Three years ago, it was a beautiful March Saturday in New Glarus, Wisconsin. The sun was out. The day, a crisp cool prelude to spring. Divorced mom Marley Lennox wanted nothing more than to spend time with her two kids at the family farm, a peaceful setting outside of town. They’d all been looking forward to helping tend to the newborn calf and spending a quiet weekend in the countryside.
But then the shooter showed up, armed to the teeth and ready to kill. The massacre lasted less than ten minutes, but the damage had been done. Marley’s entire family had been wiped out, gone forever.
Shaken, and suffering from survivor’s guilt, Marley’s life is spiraling downward. After three years of trying to leave the past behind, she realizes she needs to get out of Wisconsin and start over, otherwise she’ll go mad. But where does she go? She decides she needs an adventure, a road trip to get her head on straight and give her time to think about her next step.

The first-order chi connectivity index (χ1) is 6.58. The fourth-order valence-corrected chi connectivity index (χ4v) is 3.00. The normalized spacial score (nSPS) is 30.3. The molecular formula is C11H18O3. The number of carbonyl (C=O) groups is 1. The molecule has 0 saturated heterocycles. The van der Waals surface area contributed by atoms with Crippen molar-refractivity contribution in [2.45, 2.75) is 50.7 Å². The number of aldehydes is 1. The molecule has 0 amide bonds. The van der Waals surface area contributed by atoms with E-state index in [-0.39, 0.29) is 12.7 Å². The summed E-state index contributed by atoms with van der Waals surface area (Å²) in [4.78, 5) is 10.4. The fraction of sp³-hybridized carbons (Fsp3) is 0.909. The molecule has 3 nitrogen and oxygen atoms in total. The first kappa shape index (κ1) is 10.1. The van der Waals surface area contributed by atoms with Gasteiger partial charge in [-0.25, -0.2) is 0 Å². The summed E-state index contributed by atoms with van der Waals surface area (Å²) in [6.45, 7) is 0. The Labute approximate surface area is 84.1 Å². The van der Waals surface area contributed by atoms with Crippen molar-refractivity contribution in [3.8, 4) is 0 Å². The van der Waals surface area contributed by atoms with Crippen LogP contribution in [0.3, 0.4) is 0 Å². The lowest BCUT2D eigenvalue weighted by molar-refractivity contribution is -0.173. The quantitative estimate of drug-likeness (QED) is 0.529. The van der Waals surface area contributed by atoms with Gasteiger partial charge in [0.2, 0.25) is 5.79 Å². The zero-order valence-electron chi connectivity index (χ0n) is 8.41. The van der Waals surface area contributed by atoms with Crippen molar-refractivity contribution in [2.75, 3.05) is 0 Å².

When a car accident lands her in Pelican Pointe, she’s forced to stay until she’s healed. But after meeting her doctor, Gideon Nighthawk, things start happening fast, feelings surface that she never expected to feel again, feelings she thought were gone for good. But is she really ready to start her life over? Or will she forever live in the shadow of guilt? Will Gideon be enough to help her turn her life around? Or will she always feel trapped in a never-ending circle filled with grief and anger?